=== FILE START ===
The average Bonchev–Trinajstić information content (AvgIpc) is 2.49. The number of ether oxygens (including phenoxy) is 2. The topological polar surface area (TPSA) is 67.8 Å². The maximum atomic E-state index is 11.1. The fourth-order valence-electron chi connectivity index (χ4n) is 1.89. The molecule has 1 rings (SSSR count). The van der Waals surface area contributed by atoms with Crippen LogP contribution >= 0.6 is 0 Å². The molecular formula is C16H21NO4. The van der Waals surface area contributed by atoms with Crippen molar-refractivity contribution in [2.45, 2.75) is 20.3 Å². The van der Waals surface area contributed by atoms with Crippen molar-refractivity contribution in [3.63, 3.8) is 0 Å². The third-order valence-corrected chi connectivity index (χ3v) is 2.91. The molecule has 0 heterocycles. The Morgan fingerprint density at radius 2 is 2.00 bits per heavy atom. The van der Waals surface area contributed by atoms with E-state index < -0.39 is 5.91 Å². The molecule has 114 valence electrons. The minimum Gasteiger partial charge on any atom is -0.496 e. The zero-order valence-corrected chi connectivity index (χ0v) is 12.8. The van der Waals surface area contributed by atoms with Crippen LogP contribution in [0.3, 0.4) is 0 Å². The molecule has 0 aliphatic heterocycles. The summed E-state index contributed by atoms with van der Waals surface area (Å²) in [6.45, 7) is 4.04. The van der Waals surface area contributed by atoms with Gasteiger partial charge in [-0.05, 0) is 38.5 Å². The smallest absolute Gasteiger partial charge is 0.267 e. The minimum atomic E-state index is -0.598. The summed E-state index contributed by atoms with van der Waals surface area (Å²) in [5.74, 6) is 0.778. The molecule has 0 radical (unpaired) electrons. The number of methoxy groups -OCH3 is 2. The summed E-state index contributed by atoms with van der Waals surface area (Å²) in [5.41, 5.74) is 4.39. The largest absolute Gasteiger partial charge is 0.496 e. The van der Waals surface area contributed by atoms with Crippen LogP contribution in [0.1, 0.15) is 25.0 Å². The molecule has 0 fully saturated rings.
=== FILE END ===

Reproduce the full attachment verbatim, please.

The average Bonchev–Trinajstić information content (AvgIpc) is 2.49. The number of ether oxygens (including phenoxy) is 2. The topological polar surface area (TPSA) is 67.8 Å². The maximum atomic E-state index is 11.1. The fourth-order valence-electron chi connectivity index (χ4n) is 1.89. The molecule has 1 rings (SSSR count). The van der Waals surface area contributed by atoms with Crippen LogP contribution >= 0.6 is 0 Å². The molecular formula is C16H21NO4. The van der Waals surface area contributed by atoms with Crippen molar-refractivity contribution in [2.45, 2.75) is 20.3 Å². The van der Waals surface area contributed by atoms with Crippen molar-refractivity contribution in [3.63, 3.8) is 0 Å². The third-order valence-corrected chi connectivity index (χ3v) is 2.91. The molecule has 0 heterocycles. The Morgan fingerprint density at radius 2 is 2.00 bits per heavy atom. The van der Waals surface area contributed by atoms with E-state index < -0.39 is 5.91 Å². The molecule has 114 valence electrons. The minimum Gasteiger partial charge on any atom is -0.496 e. The zero-order valence-corrected chi connectivity index (χ0v) is 12.8. The van der Waals surface area contributed by atoms with Crippen LogP contribution in [0.3, 0.4) is 0 Å². The molecule has 0 aliphatic heterocycles. The summed E-state index contributed by atoms with van der Waals surface area (Å²) in [6.45, 7) is 4.04. The van der Waals surface area contributed by atoms with Gasteiger partial charge in [-0.05, 0) is 38.5 Å². The smallest absolute Gasteiger partial charge is 0.267 e. The minimum atomic E-state index is -0.598. The summed E-state index contributed by atoms with van der Waals surface area (Å²) in [5.74, 6) is 0.778. The molecule has 0 radical (unpaired) electrons. The number of methoxy groups -OCH3 is 2. The summed E-state index contributed by atoms with van der Waals surface area (Å²) in [5.41, 5.74) is 4.39. The largest absolute Gasteiger partial charge is 0.496 e. The van der Waals surface area contributed by atoms with Crippen LogP contribution in [0.1, 0.15) is 25.0 Å². The molecule has 0 fully saturated rings.